Exchange & Outlook UPDATE, Exchange Edition--August 28, 2003
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- Inside RPC-over-HTTP
- Need Help Managing Your Storage Investment?
- Find Your Next Job at Our IT Career Center
- Configuring Outlook 2003 for RPC-over-HTTP
- Featured Thread: Public Folder Permissions on a Local Machine
- Outlook Tip: Limiting Meeting Attendees with Group Schedules
- New--Mobile & Wireless Road Show!
5. New and Improved
- Protect Email from Security Threats
- Submit Top Product Ideas
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==== 1. Commentary: Inside RPC-over-HTTP ==== by Paul Robichaux, News Editor, [email protected]
Whenever I see a new gadget or software product, I try to disengage my techno-lust momentarily and ask two questions: Which of the product's features are cool and which are actually useful? Often, the answers don't match up, although in the case of a few products (e.g., TiVo, iPod) they match really well. Exchange Server 2003 has a new feature that's both cool and useful: the ability to tunnel remote procedure calls (RPC) over standard HTTP connections. I've written briefly about this subject before, but I want to delve a little more into RPC-over-HTTP so that you can see how it can benefit your Exchange deployment.
Exchange and Outlook have always worked together using the Messaging API (MAPI) protocol. Over time, Microsoft has added support for IMAP and POP connections so that you can use Outlook in IMAP mode with an IMAP-enabled Exchange server. The problem with doing so is that you lose a lot of MAPI-based functionality, including follow-up flags, delegate access, voting buttons, and message recall. (Well, OK, maybe no one actually misses that last one.) MAPI traffic is covered over the Windows RPC ports (TCP port 135 is the RPC locator service; ports 137, 139, and 445 are used for other traffic). For security reasons, most sites have closed these ports on their firewalls, so Outlook, by itself, can't connect using MAPI.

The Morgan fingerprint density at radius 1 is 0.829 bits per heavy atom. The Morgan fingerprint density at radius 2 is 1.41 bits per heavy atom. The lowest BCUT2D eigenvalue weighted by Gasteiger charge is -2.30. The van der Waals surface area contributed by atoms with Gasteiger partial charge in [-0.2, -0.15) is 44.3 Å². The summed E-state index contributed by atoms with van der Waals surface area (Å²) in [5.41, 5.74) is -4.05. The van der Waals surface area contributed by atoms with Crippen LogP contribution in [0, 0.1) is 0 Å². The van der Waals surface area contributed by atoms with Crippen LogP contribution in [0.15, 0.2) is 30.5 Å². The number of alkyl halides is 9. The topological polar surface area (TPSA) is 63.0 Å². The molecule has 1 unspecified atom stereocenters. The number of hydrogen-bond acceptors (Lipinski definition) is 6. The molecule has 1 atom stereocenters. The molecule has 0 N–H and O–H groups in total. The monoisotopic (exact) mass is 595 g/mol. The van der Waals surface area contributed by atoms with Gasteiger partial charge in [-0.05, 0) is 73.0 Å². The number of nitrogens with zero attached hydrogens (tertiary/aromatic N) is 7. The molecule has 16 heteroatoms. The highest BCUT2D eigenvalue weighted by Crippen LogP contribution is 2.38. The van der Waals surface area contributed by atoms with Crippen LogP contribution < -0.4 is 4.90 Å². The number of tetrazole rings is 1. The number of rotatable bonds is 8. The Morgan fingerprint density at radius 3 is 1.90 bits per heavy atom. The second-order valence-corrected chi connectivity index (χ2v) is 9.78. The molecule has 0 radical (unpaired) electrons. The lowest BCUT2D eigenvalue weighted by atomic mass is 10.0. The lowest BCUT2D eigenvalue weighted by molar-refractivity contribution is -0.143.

Until Exchange 2003, the most prevalent solution was to provide a VPN service so that users can connect directly to the internal LAN. This solution, of course, requires you to set up and maintain a VPN, and it requires users to connect to the VPN every time they want to check email. Exchange 2003's RPC-over-HTTP feature does away with this requirement by letting RPC traffic nestle inside HTTP packets that are carried across port 80 or port 443. The latter port uses Secure Sockets Layer (SSL), which you should always use for external-to-internal Web traffic, particularly traffic that involves Outlook Web Access (OWA).
Another solution, of course, is to use RPC-over-HTTP to connect your Outlook 2003 clients to your Exchange 2003 server. This approach gives your clients full MAPI functionality without requiring them to use a VPN (thus improving client performance and network usage) and without requiring you to put RPC traffic directly on the Internet--advantages even when the client is behind a firewall. The best part is that Outlook supports automatic transition between plain RPC and RPC-over-HTTP. Laptop users can launch Outlook at work, pick up email, take the laptop home, plug it in, and get new email without tweaking any settings.
How does this magic work? Well, obviously you need Outlook 2003 and Exchange 2003. However, there's another requirement. Exchange's RPC support actually comes from Windows. In this case, that relationship means that you need to run Exchange 2003 on Windows Server 2003 to get RPC-over-HTTP support. In fact, you also need Windows 2003 on the Global Catalog (GC) servers that your Exchange servers use because the client will forward directory requests to those GC servers.